SUNDAY, July 24, 2016 (HealthDay News)—Brain-challenging jobs—especially ones focused on people—may help shield a person's mind against the ravages of age-related dementia, a new study finds.
People who work in jobs that task the intellect are better able to withstand the effects of brain lesions commonly associated with Alzheimer's disease, report researchers from the University of Wisconsin's Alzheimer's Disease Research Center.
That's particularly true if you have a job requiring complex social interactions, as opposed to working on your own analyzing data or working complicated apparatus, said lead researcher Elizabeth Boots. She's a research specialist and Ph.D. candidate at the center.
"People are just more complex than data or things," Boots explained. So, she reasoned, "human interactions require much more brain power than working with data on a computer or working with machinery."
The study, as well as two others focused on similar themes, were to be presented Sunday at the Alzheimer's Association International Conference, in Toronto.
The other two studies also suggest that working your brain, on the job or at play, can somehow "toughen it" against dementia:
- Toronto researchers found that socially active people with higher education, plus mentally stimulating work, were protected from age-related brain decline, even if they ate a bad diet that increased their risk for dementia.
- A decade-long "brain exercise" study showed some success in lowering dementia risk, too, but only for brain-training that emphasized quick thinking under pressure.
All of these findings relate to a concept called "cognitive reserve," Boots said.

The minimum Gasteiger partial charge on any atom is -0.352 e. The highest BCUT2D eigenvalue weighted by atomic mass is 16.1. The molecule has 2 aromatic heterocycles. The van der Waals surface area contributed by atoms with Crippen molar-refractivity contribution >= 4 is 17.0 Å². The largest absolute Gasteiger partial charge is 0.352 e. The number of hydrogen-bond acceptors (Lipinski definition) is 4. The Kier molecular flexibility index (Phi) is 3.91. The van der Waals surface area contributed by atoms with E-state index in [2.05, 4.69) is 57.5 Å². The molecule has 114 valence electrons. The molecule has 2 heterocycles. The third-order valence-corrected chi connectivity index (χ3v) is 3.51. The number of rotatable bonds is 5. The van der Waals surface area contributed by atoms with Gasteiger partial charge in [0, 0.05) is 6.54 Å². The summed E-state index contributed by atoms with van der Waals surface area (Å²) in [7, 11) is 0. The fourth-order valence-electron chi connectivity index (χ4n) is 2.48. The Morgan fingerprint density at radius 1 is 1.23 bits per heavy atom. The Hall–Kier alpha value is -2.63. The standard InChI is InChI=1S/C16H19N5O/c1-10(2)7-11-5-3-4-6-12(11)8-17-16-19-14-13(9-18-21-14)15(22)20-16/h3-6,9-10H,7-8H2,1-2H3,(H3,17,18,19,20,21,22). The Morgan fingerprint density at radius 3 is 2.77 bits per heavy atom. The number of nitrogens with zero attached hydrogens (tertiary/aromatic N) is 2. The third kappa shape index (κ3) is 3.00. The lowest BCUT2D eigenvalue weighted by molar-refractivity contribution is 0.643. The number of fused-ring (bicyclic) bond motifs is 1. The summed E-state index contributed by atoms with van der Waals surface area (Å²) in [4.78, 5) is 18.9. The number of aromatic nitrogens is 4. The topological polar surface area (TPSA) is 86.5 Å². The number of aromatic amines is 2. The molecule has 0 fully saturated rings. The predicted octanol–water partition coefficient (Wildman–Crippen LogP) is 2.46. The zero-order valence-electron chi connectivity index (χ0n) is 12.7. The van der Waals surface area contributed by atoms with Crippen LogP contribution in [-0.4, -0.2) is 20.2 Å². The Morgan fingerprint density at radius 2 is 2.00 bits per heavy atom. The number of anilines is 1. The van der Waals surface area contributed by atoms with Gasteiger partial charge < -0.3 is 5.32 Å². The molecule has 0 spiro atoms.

"It's this idea that enriched life experiences, like higher education or occupational complexity, can provide protection against Alzheimer's disease pathology in the brain," she said.
These studies are helping to narrow down the particular types of brain activity that can help protect the brain as it ages, added Dean Hartley, director of science initiatives for the Alzheimer's Association.
"We don't quite know what that means in your daily life," Hartley said. "Learning doesn't always have to be in a formal situation. You can be learning on your job. You can be learning at home by reading. You could be learning in many ways, which to me is critical for building that resilience in the brain."
In their study, Boots and her colleagues performed MRI brain scans of 284 healthy people, average age 60. The researchers were looking for "bright spots" in the brain that indicate tiny lesions caused by micro-strokes.
These lesions are the third-most common physical symptom associated with Alzheimer's, after plaques and protein tangles, Boots explained.
The researchers also tested participants' ability to remember and problem-solve, and they also took a work history from each.
The researchers found that people who had many of these brain lesions were better able to maintain their ability to think and reason if they worked in jobs that also required a lot of interaction with people.
"Interactions with people and working with people is something that happens in real time and requires a lot of brain power," said study senior author Ozioma Okonkwo, an assistant professor and principal investigator at UW's Alzheimer's Disease Research Center.